4. Complete and File Other Child-Related Forms and Courses

If you have a child support hearing, you must first complete and file the Child Support Guidelines Worksheet.

Additionally, the Uniform Child Custody Jurisdiction and Enforcement Act (UCCJEA) Affidavit has to be completed and filed, even if you and your spouse agree on custody.

Finally, all parties with minor children must attend a parenting class before your divorce can be finalized.

5. Settlement or Contested Final Hearing

If you and your spouse are able to agree on most of the terms of the divorce, you can both sign a written agreement reflecting these terms. A parenting plan must be included.

Parties can also present their agreements orally to the judge in a final hearing if it is not yet formalized in writing. However, a trail will be required for divorces where there are still disputes. Note that some Florida counties require parties to try to resolve their dispute through mediation before proceeding to trial.

The judge will decide the contested issues before issuing their final ruling on the divorce.

How to File for Divorce in Florida Without an Attorney

Both the simplified dissolution of marriage and the regular dissolution of marriage processes above can be completed without a lawyer's help. There are self-help resources available for Florida residents who choose to represent themselves in divorce.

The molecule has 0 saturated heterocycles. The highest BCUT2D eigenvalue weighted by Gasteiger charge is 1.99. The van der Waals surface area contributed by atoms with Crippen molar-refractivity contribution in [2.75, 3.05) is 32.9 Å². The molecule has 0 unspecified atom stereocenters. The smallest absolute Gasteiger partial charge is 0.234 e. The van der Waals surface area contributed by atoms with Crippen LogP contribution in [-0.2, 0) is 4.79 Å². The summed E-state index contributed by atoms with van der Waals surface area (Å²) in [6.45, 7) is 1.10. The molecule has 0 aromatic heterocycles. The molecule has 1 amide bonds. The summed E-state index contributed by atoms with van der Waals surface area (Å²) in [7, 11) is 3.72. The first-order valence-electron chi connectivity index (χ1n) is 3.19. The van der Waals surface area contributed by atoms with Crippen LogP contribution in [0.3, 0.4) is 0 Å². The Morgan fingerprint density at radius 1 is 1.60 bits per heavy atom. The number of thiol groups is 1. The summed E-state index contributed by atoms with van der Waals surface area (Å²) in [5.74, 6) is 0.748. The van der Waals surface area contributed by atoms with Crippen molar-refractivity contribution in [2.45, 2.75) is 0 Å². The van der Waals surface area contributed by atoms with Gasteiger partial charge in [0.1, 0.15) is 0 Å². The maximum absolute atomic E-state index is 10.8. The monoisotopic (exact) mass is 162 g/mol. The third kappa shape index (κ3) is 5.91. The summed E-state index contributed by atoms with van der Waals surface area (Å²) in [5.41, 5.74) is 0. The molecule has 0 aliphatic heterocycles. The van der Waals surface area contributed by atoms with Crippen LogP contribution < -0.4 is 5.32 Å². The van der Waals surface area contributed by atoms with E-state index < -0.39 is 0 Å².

However, divorce is a complex legal process that has long-lasting effects on some of the most valuable aspects of your life, including your kids, property, and income. At the very least, you should meet with a lawyer who can review your divorce agreement to make sure you are getting a fair outcome.

How to Find a Divorce Lawyer in Florida

Finding a lawyer to help you with your divorce doesn't have to be difficult. You can ask friends or family for referrals, or you can consult attorney directory listings to search for local attorneys in your area such as:

Keep in mind that you don't have to hire a lawyer to represent you throughout the whole process of divorce. Most divorce lawyers offer limited-scope services and could help you with specific tasks like reviewing your divorce agreement or attending a court hearing with you.

Research the Law

Florida Divorce Process: Related Resources

Get Professional Legal Help With Your Florida Divorce

Divorce law can be quite complicated, typically made even more difficult by the emotional challenges it presents. Whether you're on the panhandle or down in the Keys, hiring a legal professional can give you peace of mind and usually a better outcome. If you're getting divorced in Florida, consider contacting a local divorce attorney today.

You Don’t Have To Solve This on Your Own – Get a Lawyer’s Help

Meeting with a lawyer can help you understand your options and how to best protect your rights. Visit our attorney directory to find a lawyer near you who can help.

Or contact an attorney near you:

Next Steps: Search for a Local Attorney